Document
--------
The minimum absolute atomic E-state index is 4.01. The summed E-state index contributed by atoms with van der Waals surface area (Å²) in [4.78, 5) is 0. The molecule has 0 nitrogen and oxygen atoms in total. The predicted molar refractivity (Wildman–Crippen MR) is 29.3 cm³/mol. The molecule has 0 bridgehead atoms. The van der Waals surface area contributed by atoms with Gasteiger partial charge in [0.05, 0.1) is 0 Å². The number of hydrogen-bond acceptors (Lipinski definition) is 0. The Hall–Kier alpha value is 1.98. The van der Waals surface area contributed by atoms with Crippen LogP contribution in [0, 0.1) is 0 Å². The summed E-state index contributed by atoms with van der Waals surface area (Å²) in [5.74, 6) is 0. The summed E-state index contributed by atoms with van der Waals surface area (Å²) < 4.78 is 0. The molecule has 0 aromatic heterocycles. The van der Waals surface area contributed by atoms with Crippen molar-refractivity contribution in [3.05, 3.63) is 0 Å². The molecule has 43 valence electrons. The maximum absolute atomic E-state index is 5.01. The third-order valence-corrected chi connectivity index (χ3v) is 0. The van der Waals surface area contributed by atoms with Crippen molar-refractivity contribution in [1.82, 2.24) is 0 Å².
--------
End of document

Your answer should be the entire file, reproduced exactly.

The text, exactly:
The minimum absolute atomic E-state index is 4.01. The summed E-state index contributed by atoms with van der Waals surface area (Å²) in [4.78, 5) is 0. The molecule has 0 nitrogen and oxygen atoms in total. The predicted molar refractivity (Wildman–Crippen MR) is 29.3 cm³/mol. The molecule has 0 bridgehead atoms. The van der Waals surface area contributed by atoms with Gasteiger partial charge in [0.05, 0.1) is 0 Å². The number of hydrogen-bond acceptors (Lipinski definition) is 0. The Hall–Kier alpha value is 1.98. The van der Waals surface area contributed by atoms with Crippen LogP contribution in [0, 0.1) is 0 Å². The summed E-state index contributed by atoms with van der Waals surface area (Å²) in [5.74, 6) is 0. The summed E-state index contributed by atoms with van der Waals surface area (Å²) < 4.78 is 0. The molecule has 0 aromatic heterocycles. The van der Waals surface area contributed by atoms with Crippen molar-refractivity contribution in [3.05, 3.63) is 0 Å². The molecule has 43 valence electrons. The maximum absolute atomic E-state index is 5.01. The third-order valence-corrected chi connectivity index (χ3v) is 0. The van der Waals surface area contributed by atoms with Crippen molar-refractivity contribution in [1.82, 2.24) is 0 Å².